What is the Bully Mentality?

The Mortgage Corner

Olweus Bullying Prevention Program

The Trump administration and congressional Republicans’ “stonewalling” efforts, as House Majority Leader Nancy Pelosi has put it, are the latest example of the bully mentality, but few pundits or even Democrats seem to understand its exact meaning.

I began to write about the bully mentality, as I called it in 2014, initially in response to Republicans’ bullying tactics, such as House Majority Leader John Boehner’s “no compromise” vow to block any Democratic legislative initiatives, rather than negotiate bills and policies acceptable to both sides of the aisle.

And Republicans have been getting away with using such bully tactics to forward their agenda for years, perhaps even since House Majority Leader Newt Gingrich in 1994 as part of the Contract With America dissolved the congressional joint committee to work out differences in legislation with Democrats, “because I can”.

And Democrats don’t seem even now to want to confront Republican stonewalling in carrying out their constitutionally mandated oversight of the Executive Branch when the White House is attempting to block every attempt to investigate the many possible crimes enumerated in the Mueller Report.

Most people recognize bullying when they encounter it—someone using strong- arm techniques in the school yard, or cyberbullying in social media—but not the bully mentality behind it.

Personnel Today, an organizational management website, provides an easy definition: “Bullying behavior often seems gratuitous, with no obvious motivation other than to cause pain and humiliation and satisfy something in the mind of the bully.”

It lists the characteristics of a bullying mentality:

o Underlying feelings of insecurity, inadequacy and a fear of ‘being found out’

o Fear that their status is based on their position, rather than their own qualities

o Being in the wrong job (fearing that they are ‘not up to it’)

o Authoritarian personality characteristics

o Excessive use of defense mechanisms, such as projection, rationalisation, displacement and denial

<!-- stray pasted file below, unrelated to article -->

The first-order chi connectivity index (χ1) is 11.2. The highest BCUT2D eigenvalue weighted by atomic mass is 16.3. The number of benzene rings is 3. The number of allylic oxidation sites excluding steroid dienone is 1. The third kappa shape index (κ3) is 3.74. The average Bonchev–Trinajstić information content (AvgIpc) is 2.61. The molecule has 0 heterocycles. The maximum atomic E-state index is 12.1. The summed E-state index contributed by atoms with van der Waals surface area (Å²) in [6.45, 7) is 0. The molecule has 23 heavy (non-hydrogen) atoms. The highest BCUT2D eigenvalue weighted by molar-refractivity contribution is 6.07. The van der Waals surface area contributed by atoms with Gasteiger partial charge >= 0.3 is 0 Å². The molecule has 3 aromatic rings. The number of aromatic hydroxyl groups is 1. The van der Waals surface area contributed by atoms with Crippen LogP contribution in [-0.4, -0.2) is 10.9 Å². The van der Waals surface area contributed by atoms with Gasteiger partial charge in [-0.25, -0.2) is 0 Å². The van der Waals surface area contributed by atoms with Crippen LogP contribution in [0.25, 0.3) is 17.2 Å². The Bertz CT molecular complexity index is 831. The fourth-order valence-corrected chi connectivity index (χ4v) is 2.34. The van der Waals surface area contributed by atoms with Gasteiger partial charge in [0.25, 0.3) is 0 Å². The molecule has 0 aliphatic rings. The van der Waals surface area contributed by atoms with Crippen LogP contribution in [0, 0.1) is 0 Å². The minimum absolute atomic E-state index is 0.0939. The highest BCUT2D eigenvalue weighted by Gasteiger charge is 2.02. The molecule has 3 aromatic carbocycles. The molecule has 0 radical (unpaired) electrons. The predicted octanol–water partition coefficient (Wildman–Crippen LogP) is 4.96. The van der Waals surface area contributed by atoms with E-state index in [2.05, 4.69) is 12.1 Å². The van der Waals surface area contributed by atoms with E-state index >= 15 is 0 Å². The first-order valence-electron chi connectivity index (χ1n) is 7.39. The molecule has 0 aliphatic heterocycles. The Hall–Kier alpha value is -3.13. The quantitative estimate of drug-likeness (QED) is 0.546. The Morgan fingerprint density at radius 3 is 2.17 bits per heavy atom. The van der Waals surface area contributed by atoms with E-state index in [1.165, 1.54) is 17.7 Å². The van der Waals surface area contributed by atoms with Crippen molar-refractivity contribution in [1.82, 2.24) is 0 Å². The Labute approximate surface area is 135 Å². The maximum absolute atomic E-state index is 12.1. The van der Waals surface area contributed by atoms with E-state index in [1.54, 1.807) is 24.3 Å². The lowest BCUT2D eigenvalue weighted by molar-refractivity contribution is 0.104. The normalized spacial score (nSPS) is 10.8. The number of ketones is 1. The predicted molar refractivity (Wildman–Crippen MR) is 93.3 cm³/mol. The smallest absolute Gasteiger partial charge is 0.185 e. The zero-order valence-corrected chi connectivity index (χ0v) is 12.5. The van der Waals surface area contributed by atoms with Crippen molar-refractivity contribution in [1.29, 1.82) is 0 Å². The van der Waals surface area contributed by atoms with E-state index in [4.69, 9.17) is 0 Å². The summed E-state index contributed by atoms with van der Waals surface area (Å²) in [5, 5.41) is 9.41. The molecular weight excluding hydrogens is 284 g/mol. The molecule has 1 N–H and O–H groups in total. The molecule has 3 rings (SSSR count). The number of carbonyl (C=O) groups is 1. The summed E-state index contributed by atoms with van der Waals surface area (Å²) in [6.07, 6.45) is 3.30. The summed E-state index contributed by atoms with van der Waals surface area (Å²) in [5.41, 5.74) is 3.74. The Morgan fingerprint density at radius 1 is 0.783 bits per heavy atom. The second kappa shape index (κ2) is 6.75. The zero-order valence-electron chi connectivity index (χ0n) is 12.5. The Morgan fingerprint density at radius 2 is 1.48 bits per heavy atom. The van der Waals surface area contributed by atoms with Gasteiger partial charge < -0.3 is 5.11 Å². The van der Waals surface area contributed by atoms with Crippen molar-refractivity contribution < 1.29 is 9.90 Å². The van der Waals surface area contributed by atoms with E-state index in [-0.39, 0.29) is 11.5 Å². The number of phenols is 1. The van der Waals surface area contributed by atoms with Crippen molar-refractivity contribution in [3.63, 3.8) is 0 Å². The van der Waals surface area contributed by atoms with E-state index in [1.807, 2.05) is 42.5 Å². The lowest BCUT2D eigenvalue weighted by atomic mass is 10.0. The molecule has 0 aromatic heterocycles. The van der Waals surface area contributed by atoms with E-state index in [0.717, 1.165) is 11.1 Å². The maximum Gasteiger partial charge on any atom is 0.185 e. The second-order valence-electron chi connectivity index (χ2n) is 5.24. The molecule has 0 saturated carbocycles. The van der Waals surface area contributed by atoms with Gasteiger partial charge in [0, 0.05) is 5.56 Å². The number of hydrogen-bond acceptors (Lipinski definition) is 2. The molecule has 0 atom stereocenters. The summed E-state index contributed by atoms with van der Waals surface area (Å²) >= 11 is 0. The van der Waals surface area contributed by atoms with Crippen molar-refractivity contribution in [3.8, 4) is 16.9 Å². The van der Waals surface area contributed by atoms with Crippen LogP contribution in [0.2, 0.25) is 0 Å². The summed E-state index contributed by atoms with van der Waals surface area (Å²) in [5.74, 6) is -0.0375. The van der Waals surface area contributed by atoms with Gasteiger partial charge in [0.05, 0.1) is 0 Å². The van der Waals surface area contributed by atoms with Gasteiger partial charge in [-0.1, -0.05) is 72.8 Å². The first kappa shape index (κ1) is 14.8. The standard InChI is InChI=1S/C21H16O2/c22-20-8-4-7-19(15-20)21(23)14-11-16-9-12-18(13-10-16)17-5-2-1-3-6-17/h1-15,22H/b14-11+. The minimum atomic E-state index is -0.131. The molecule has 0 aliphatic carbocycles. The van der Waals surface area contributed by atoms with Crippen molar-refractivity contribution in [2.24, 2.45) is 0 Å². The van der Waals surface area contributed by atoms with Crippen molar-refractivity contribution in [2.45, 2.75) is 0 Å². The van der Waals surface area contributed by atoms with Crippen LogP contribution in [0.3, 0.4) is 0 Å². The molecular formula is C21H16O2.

o An inability to accept or engage with their own shortcomings

o Trying to ‘right wrongs’ – taking revenge on innocent people for perceived wrongs done to them

o Boosting their own ego by undermining other people

o Feeling a need to crush people whom they perceive as a threat to their precarious status

Most research on bullying has been with schools as they have been battling the rise of bullying in schools.

Following the 2016 Presidential election, the Southern Poverty Law Center conducted an online survey of 10,000 K-12 teachers, counselors and administrators on the negative impact of the election. Educators reported a skyrocketing of targeting and harassment of students that began last spring, most frequently in majority white schools, including verbal harassment, slurs and derogatory language, and incidents involving Nazi salutes, swastikas and Confederate flags.

“The behavior is directed against immigrants, Muslims, girls, LGBT students, kids with disabilities and anyone who was on the ‘wrong’ side of the election,” reads the SPLC report, The Trump Effect: The Impact of The 2016 Presidential Election on Our Nation’s Schools. “It ranges from frightening displays of white power to remarks that are passed off as ‘jokes.’” Ninety percent of educators say their schools have been negatively impacted for the long-term, while 80 percent said students are increasingly worried about the effect of the election on themselves and their families.”

And a national survey just released by the Human Rights Campaign found that bullying—which has occurred more frequently since the onset of the 2016 presidential campaign—is on the rise since the election.

“The survey of 50,000 young people ages 13-18 is the largest study of its kind, and it tells a disturbing story. Seventy percent of teens said they witnessed bullying, hate messages or harassment during or since the election. Of those incidents, 70 percent were racially motivated, 63 percent were based on sexual orientation, 59 percent were motivated by immigration status, and 55 percent of incidents were related to gender.”

Such behavior cannot be tolerated in a participatory democracy such as ours. The current White House’s behavior is a case in point, and endangers more than our domestic security, but that of our democratic allies as well.

It endangers our warming planet as well, when such a bully mentality prevails in our alliances, including the Paris Accord which many be the world’s best effort to mitigate global warming that even the US Pentagon warns endangers national security.

One vanguishes bullies by standing up to them—in whatever form they manifest, whether a dictator, autocrat, terrorist or gang leader—who we mustn’t forget prey on the weak and defenseless, yet seem to magically disappear when the fear they attempt to engender is opposed by sufficient courage.

Harlan Green © 2019

Follow Harlan Green on Twitter: https://twitter.com/HarlanGreen

About populareconomicsblog

Harlan Green is editor/publisher of PopularEconomics.com, and content provider of 3 weekly columns to various blogs--Popular Economics Weekly and The Huffington Post
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